honest and reminded me to laugh—especially at myself. To my mother Mary Jo and my father Tim, I am grateful for receiving me home for months at a time, for letting my books stack up on the dining room table, and most importantly, for their steadfast love. My husband Ben witnessed the day-to-day grittiness of dissertation writing and endured much wailing and gnashing of teeth. I can hardly begin to list of all of the ways in which he supported me. Of all these ways, I am most grateful to Ben for the shining pride he takes in both me and this project. \ vn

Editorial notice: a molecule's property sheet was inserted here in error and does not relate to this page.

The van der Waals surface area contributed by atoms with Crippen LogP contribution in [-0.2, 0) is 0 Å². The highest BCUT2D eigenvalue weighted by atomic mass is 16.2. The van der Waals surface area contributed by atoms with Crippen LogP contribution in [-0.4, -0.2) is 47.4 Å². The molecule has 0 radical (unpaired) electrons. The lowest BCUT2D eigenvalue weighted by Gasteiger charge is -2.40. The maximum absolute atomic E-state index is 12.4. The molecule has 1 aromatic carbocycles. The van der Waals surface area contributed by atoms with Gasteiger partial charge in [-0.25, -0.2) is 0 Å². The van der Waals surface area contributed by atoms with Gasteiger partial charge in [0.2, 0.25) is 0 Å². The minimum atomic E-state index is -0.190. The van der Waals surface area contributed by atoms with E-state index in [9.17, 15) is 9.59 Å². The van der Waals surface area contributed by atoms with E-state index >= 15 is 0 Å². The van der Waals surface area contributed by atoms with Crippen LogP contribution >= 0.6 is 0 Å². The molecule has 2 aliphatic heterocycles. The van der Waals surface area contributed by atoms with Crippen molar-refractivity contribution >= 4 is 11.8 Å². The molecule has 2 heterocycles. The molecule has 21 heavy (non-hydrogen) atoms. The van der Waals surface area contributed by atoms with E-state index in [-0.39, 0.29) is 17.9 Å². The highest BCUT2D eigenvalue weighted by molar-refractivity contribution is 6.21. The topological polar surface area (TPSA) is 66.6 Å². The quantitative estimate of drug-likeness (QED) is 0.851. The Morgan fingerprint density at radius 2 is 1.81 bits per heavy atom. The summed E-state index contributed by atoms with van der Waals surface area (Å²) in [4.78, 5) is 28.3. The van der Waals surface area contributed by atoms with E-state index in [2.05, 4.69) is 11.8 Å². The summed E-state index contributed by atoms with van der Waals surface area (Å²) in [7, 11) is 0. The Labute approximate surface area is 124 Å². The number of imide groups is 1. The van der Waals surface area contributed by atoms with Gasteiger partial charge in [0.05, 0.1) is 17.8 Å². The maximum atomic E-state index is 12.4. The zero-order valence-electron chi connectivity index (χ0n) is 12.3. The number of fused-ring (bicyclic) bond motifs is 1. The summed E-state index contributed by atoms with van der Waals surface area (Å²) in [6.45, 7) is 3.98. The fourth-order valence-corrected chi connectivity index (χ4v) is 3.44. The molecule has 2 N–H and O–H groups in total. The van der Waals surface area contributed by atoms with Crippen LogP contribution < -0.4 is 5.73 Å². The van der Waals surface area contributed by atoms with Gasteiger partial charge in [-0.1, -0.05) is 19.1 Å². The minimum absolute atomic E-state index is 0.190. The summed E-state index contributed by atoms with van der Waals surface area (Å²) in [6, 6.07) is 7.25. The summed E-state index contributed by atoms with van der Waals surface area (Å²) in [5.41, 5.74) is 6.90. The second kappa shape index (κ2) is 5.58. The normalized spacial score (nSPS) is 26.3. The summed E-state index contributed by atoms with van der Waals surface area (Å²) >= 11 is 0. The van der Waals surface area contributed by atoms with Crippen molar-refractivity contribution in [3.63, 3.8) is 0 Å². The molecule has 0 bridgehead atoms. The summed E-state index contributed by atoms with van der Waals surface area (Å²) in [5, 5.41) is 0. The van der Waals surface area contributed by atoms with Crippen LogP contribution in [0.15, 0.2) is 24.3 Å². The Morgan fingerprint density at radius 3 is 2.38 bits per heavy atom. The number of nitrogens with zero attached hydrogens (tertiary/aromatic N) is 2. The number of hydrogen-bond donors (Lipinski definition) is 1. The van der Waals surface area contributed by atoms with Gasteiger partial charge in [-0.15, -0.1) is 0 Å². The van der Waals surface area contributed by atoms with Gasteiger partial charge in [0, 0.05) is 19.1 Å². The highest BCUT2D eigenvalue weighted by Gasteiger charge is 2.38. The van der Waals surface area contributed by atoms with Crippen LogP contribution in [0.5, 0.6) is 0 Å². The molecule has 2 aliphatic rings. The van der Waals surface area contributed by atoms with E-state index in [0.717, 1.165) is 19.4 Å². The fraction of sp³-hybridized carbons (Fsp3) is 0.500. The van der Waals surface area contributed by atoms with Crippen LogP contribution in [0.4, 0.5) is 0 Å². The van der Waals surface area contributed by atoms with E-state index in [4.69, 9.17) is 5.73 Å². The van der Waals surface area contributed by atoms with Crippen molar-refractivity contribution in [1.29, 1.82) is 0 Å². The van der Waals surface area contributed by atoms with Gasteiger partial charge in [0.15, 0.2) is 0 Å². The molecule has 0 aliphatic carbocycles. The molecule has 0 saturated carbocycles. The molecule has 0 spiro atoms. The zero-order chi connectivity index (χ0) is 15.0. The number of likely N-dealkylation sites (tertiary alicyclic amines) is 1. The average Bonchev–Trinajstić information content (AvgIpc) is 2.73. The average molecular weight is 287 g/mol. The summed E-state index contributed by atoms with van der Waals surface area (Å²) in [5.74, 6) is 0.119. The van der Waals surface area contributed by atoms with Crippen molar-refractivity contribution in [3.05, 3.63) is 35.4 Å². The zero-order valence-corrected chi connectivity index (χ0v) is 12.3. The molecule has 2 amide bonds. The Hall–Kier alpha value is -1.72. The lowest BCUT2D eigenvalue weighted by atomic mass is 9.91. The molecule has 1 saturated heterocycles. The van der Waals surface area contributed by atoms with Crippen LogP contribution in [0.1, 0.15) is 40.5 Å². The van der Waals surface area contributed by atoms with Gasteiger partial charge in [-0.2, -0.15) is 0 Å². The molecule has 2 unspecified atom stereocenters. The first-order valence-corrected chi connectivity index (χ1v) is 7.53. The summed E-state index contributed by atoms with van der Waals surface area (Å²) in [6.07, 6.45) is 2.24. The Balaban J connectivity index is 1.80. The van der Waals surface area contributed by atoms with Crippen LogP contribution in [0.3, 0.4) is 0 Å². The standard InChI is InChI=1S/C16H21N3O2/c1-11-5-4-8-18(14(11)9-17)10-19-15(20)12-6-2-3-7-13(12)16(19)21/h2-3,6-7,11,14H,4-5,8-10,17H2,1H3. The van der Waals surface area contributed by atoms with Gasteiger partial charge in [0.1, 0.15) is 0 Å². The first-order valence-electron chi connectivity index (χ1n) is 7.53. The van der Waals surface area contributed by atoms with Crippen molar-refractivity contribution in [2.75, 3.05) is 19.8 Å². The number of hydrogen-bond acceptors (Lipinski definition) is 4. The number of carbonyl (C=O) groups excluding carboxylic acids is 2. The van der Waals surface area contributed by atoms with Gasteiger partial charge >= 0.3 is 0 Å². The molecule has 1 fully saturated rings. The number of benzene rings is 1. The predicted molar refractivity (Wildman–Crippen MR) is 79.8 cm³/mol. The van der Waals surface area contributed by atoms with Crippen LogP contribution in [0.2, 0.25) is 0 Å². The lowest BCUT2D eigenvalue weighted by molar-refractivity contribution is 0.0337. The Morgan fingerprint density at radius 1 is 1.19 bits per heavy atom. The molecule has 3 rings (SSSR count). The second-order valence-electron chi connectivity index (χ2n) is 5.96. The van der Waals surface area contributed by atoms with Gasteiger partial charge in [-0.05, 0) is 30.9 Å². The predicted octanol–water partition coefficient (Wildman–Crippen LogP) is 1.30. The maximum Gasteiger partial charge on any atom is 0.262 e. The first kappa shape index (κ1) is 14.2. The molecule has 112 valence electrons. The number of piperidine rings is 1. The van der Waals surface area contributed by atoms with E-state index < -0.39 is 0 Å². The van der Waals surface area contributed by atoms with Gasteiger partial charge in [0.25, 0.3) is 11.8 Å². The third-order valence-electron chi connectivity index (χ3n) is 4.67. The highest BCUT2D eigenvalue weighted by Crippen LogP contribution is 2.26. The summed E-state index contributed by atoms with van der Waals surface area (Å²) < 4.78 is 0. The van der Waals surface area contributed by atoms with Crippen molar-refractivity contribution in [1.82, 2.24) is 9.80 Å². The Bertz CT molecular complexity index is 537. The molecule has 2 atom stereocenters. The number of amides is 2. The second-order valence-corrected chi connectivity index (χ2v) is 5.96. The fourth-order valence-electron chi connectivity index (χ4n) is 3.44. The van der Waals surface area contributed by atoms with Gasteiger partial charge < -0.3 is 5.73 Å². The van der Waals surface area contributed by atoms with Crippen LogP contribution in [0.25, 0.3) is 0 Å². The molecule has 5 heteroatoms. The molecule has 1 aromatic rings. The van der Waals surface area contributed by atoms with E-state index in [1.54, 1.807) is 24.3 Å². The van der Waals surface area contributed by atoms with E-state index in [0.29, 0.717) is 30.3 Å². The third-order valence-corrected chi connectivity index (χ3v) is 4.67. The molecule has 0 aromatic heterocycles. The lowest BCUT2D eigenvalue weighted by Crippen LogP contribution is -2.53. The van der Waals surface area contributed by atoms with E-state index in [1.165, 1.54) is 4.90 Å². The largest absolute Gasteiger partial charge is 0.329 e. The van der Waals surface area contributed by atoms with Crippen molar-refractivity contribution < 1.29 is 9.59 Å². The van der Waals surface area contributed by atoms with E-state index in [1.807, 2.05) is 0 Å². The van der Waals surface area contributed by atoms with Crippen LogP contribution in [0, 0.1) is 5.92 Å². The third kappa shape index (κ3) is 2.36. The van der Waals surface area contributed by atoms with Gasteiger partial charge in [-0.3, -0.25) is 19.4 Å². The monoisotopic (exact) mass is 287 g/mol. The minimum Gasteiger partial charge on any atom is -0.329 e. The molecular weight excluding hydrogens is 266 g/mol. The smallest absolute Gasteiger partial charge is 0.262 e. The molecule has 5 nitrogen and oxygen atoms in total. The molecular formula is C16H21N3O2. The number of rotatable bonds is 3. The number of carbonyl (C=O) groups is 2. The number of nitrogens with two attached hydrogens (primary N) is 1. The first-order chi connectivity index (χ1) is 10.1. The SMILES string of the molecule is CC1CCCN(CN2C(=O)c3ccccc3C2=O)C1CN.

Introduction Religious diversity is a lived reality and an epistemological problem. I believe myself to be a thoughtful, honest, and sincere person. I also believe that the family who raised me is full of thoughtful, honest, and sincere people. Each night at dinner we bowed our heads, folded our hands, and prayed a blessing over our food. Every Sunday, we worshipped, prayed, and celebrated together. These are the ways of professing our beliefs. There are innumerable other thoughtful, honest, and sincere persons in the world. They have been raised in families full of thoughtful, honest, and sincere persons just like I have. They say different words of blessing over their evening meals, gather together to worship, pray, and celebrate, and profess their beliefs in different ways. The fact that there are multiple thoughtful, honest, and sincere people who engage in rather different religious practices and hold rather different sets of beliefs raises an important epistemological problem. If people think their beliefs are true and there are multiple, conflicting beliefs, then what does this mean for the justification of their beliefs? Can we continue to hold to our beliefs as true while having full awareness that others also hold to their different beliefs as true? Religious diversity reveals one key case of epistemic disagreement. Theologians explore religious diversity with Christological, pneumatological, soteriological, and theological-anthropological questions in view. As a discipline, theology has tended to ignore the epistemological questions raised by religious diversity. That fact, combined with the existentially and epistemically troubling situation described above, is the impetus for this dissertation. The broad goal of my project is to approach religious diversity as a theologian who foregrounds epistemological questions. 1